yemen protest march 2018
© Reuters
Yemenis attend a protest to mark the third anniversary of the Saudi-led war on Yemen, in Sana'a, Yemen on March 26th, 2018
March 26th this year marked the third anniversary of the US/UK/Saudi war on Yemen. So far, the Saudis and their allies have been unable to win the war. The resistance from the Yemeni people and army to the aggression of Saudi Arabia and its US and UK allies, has been remarkably strong.

On the anniversary this year, tens of thousands of Yemeni citizens gathered in Sana'a to protest against the western-backed Saudi war. Hussain Al-Mousawy, a political analyst from Beirut, remarked on PressTV's 'The Debate':
For those who know history, Sana'a is one of the only cities in the world that was never ever conquered. It's close to impossible to take over the city. It's been 3 years, 36 months... I think we've entered the 37th month now of this war, Saudi's are locked in a quagmire in Yemen. They're not able to do anything, basically because the Yemenis have shown strong resilience, they've stood beside their army, their leadership... they've really sent a message to the whole world that if you stand resilient and if you are on the right side of the war, you can be able to succeed.
Since the war started Yemen has not hesitated to fire back at Saudi Arabia. The latest missile to hit a military base run by Saudi Arabia, the al-Anad air base - which is a former US special operations forces facility - was fired on May 17th. Two days before, the King Faisal military base in Saudi Arabia's southwestern region of Jizan was also hit with another short-range Badr-1 ballistic missile fired by the Yemeni army. Shortly before this latest strike, a short-range Zelzal-2 missile was fired at a gathering of Saudi-backed mercenaries in the al-Ghayl district in northwestern Yemen. These attacks are just a few examples of the many attacks that Yemen has carried out over the past 3 years.

In an attempt to save face and downplay the strength of Yemeni resistance, Saudi Arabia and its allies have claimed in the past that they shot down ballistic missiles fired from Yemen, yet such claims are very suspect. An article published in the New York Times in December 2017 analyzed the effectiveness of Saudi missile defense. The authors wrote that, while President Trump claimed their "system knocked the missile [that was fired at Riyadh's airport] out of the air", a research team concluded that the missile actually nearly hit its target. In fact: "The warhead detonated so close to the domestic terminal that customers jumped out of their seats."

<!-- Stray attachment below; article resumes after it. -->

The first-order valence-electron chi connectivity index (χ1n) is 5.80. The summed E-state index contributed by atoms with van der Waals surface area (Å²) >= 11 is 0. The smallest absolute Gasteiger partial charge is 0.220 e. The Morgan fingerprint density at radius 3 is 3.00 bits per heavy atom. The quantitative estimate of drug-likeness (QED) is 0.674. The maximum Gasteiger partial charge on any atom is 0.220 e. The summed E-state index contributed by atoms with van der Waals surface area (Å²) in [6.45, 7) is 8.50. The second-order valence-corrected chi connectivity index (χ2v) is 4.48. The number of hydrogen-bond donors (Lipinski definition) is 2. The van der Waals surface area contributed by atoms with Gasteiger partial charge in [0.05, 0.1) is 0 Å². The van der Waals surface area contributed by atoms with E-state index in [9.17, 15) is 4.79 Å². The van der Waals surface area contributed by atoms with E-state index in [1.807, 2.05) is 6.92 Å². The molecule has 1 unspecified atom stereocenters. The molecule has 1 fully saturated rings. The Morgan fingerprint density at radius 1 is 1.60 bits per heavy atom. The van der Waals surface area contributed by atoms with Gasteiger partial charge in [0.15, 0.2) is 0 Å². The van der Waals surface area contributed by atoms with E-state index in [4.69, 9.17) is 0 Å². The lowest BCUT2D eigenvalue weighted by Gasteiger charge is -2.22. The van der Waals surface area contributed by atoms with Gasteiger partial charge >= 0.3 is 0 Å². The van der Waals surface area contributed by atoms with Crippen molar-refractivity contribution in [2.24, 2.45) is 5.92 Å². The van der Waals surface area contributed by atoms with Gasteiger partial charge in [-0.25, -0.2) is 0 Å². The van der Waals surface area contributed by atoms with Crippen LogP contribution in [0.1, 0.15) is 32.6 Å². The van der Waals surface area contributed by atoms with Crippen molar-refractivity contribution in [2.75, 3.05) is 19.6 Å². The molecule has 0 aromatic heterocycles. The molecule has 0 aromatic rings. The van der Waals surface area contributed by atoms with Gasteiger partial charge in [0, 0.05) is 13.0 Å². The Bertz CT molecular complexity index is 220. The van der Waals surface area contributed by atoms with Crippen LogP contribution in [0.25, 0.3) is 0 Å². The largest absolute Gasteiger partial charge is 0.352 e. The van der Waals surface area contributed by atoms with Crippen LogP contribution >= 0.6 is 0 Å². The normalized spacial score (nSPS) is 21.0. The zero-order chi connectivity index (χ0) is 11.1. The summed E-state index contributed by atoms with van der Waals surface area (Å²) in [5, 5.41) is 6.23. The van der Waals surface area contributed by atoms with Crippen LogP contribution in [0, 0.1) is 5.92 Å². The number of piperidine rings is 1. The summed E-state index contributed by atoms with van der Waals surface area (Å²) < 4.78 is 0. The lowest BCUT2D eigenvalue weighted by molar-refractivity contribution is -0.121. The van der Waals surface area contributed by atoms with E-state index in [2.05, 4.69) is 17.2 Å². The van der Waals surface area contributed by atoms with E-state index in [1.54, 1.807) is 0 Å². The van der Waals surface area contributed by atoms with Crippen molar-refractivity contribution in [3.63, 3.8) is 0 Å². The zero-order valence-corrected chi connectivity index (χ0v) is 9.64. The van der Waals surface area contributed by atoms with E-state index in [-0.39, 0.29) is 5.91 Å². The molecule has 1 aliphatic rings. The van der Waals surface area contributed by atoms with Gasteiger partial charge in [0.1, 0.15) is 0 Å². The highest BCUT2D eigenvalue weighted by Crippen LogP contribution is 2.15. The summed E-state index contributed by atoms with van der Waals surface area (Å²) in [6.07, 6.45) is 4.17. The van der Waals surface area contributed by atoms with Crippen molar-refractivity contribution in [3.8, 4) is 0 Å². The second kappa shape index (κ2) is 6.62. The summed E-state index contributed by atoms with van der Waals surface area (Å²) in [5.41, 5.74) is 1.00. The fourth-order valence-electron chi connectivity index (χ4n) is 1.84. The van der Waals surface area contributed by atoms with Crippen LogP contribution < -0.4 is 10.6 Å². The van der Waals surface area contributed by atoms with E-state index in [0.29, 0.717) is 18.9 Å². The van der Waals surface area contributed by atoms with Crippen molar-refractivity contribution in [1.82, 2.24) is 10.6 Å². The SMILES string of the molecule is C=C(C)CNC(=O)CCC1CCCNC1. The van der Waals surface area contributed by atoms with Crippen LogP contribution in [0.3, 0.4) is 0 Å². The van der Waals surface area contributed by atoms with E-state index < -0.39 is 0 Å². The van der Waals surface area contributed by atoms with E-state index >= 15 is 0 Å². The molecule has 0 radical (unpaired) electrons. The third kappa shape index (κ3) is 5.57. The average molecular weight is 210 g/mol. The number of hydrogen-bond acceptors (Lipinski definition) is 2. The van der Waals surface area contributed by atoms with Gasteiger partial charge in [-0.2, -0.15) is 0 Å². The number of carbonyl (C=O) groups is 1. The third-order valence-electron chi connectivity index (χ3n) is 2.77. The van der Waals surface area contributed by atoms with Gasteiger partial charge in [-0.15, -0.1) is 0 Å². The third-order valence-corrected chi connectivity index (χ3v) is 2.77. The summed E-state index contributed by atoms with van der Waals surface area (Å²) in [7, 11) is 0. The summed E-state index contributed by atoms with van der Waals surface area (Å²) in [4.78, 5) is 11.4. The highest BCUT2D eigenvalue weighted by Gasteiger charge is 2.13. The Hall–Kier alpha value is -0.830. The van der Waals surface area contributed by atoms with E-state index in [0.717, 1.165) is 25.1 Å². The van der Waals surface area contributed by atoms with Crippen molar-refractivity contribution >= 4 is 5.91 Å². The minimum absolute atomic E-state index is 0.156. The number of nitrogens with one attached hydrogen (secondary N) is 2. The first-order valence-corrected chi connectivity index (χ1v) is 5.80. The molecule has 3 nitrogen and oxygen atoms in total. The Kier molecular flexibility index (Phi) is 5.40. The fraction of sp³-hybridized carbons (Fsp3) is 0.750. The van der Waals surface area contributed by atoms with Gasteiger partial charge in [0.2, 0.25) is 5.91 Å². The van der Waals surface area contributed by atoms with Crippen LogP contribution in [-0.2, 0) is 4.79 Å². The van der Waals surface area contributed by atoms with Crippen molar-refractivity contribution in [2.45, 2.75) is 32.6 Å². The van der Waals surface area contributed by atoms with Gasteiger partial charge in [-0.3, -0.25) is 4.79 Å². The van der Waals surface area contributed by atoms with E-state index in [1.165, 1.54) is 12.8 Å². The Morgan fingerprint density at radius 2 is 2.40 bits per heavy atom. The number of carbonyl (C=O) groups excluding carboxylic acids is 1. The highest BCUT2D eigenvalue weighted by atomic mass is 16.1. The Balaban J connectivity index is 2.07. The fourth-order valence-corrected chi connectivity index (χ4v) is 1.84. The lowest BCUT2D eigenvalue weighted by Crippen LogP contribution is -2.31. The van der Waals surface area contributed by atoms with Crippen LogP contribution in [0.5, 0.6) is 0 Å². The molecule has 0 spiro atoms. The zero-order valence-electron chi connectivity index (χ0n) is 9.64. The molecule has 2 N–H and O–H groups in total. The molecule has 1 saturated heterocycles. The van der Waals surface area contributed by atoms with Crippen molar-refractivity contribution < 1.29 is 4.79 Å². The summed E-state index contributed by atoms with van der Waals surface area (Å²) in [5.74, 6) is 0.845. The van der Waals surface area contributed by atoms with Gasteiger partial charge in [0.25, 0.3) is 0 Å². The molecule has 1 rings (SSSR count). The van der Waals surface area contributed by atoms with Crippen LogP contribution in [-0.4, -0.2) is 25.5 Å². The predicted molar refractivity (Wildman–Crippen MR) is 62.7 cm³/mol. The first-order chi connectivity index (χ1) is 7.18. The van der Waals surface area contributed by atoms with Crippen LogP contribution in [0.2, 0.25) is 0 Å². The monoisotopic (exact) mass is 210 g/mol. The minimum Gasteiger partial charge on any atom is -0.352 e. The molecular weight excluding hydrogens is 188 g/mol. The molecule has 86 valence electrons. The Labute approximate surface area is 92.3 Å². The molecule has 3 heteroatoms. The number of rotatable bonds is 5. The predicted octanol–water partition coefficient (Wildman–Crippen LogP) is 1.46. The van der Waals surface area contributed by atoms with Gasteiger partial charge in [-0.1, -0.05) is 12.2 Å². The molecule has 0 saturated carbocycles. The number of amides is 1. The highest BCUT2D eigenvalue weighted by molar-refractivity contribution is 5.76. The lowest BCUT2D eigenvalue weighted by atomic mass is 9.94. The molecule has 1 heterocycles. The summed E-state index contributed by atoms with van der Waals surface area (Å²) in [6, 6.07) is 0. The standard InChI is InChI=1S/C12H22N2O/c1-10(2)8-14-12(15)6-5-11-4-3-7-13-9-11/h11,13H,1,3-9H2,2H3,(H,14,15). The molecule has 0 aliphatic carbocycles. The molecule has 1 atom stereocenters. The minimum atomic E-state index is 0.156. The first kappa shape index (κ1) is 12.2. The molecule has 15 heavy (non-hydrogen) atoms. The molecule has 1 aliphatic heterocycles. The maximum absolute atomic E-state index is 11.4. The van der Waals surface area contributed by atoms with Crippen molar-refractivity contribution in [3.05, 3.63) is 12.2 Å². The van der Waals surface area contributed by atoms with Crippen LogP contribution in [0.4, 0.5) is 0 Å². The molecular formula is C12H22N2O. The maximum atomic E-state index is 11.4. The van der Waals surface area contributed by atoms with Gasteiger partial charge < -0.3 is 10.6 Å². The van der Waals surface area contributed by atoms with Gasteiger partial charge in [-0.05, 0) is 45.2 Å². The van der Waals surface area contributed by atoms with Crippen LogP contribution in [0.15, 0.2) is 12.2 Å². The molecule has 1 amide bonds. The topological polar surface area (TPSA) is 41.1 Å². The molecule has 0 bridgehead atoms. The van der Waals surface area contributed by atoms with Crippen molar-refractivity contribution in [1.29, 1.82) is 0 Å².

The conclusion of the authors of the article was that Houthis "have grown powerful enough to strike major targets in Saudi Arabia, possibly shifting the balance of their years-long war."

This is a positive sign overall for the war-torn country. It should be added that it is not only the steadfastness of the Yemeni people and the skills and courage of the Yemeni army and the Houthis that have allowed Yemen to hold their own against Saudi Arabia and the USA, but also the support Yemen has received from Iran, not to mention the Soviet-era missiles they have been using. Just today, a Soviet era R-27T air-to-air missile was fired from the ground at a Saudi (US?) jet with the jet apparently taking a direct hit. And this may just be the beginning. Early last month, Saleh al-Samad, the head of the Houthis' political council, remarked that the group is ready to buy weapons from any country willing to sell them, whether it is Russia or Iran, as weapons from both of these countries are affordable.

Two weeks after this statement, a US MQ-9 Reaper drone fired a missile into Samad's residence in the Red Sea port city of Hudaydah, killing him. Note that it was a US drone. His death led to Yemen officials suggesting "Americans planned and then executed this intricate operation". In today's world, asking for assistance from Iran or Russia may put a bullseye on your back.

With regard to Iran providing arms to Yemen, the US ambassador to the UN, Nikki Haley, said the following on December 14th, 2017:
We're also taking a hard look at Iran's ballistic missile program, its arms exports, and its support for terrorists, proxy fighters, and dictators. [...] Most telling, the report makes a convincing case that Iran is illegally providing the Houthi militants in Yemen with dangerous weapons. The report provides devastating evidence of missiles, conventional arms, and explosive boats of Iranian origin used by the rebels in Yemen - all of which violate UN resolutions.